Today’s debates about transgender inclusion and public restrooms may seem unmistakably contemporary, but they have a surprisingly long and storied history in the United States—one that concerns more than mere “potty politics.” Alexander K. Davis takes readers behind the scenes of two hundred years’ worth of conflicts over the existence, separation, and equity of gendered public restrooms, documenting at each step how bathrooms have been entangled with bigger cultural matters: the importance of the public good, the reach of institutional inclusion, the nature of gender difference, and, above all, the myriad privileges of social status. Chronicling the debut of nineteenth-century “comfort stations,” twentieth-century mandates requiring equal-but-separate men’s and women’s rooms, and twenty-first-century uproar over laws like North Carolina’s “bathroom bill,” Davis reveals how public restrooms are far from marginal or unimportant social spaces. Instead, they are—and always have been—consequential sites in which ideology, institutions, and inequality collide.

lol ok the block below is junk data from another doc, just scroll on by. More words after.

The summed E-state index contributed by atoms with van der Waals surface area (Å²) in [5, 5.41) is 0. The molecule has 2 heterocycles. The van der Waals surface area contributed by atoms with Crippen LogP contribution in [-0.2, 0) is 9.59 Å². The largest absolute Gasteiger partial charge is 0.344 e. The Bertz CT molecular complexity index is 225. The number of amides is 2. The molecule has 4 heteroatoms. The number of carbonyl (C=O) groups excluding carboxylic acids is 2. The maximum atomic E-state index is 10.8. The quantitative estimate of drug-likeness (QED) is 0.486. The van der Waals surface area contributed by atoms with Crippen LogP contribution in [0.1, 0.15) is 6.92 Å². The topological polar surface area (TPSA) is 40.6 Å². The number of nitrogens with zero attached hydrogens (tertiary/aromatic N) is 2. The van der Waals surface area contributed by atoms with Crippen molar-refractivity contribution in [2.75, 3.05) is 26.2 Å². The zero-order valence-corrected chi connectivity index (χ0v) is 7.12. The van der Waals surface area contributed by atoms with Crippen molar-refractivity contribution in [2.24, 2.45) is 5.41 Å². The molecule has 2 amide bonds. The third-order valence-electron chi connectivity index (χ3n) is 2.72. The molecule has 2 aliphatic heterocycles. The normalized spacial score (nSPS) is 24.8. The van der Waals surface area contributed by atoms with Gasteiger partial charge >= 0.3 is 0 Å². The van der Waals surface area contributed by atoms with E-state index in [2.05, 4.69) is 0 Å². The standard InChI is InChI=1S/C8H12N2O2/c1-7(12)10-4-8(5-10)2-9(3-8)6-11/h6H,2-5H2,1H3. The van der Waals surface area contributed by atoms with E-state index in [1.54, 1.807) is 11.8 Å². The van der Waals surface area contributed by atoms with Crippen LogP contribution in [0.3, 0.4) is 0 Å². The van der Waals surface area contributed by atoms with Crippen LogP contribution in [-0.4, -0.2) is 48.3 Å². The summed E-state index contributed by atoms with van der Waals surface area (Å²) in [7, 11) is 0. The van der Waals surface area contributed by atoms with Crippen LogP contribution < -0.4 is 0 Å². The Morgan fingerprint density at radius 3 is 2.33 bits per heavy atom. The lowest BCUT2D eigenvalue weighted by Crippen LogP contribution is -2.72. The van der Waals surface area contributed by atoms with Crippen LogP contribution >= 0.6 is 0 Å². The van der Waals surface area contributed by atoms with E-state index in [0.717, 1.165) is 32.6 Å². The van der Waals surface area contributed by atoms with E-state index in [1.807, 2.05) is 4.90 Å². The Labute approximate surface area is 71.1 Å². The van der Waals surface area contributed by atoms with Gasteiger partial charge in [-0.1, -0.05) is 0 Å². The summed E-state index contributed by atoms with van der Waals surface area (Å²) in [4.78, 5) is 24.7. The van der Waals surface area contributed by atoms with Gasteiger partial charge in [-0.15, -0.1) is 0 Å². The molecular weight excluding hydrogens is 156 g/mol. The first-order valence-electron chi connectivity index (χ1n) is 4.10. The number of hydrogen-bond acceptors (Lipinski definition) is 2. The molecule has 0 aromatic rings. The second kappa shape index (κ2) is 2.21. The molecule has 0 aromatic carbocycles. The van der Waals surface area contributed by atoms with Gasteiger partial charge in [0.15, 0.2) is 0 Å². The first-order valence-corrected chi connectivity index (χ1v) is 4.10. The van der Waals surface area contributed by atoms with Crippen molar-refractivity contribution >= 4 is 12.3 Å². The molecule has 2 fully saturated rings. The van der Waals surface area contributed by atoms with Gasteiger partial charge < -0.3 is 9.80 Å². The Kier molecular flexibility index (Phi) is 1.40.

Bathroom Battlegrounds How Public Restrooms Shape the Gender Order
The pandemic has created major supply chain challenges for publishers, manufacturers, warehousing facilities and shipping companies. Please allow for a minimum of 15 business days to receive your order. If you need your order sooner, consider purchasing from one of our retail partner links in the buying options. Thank you!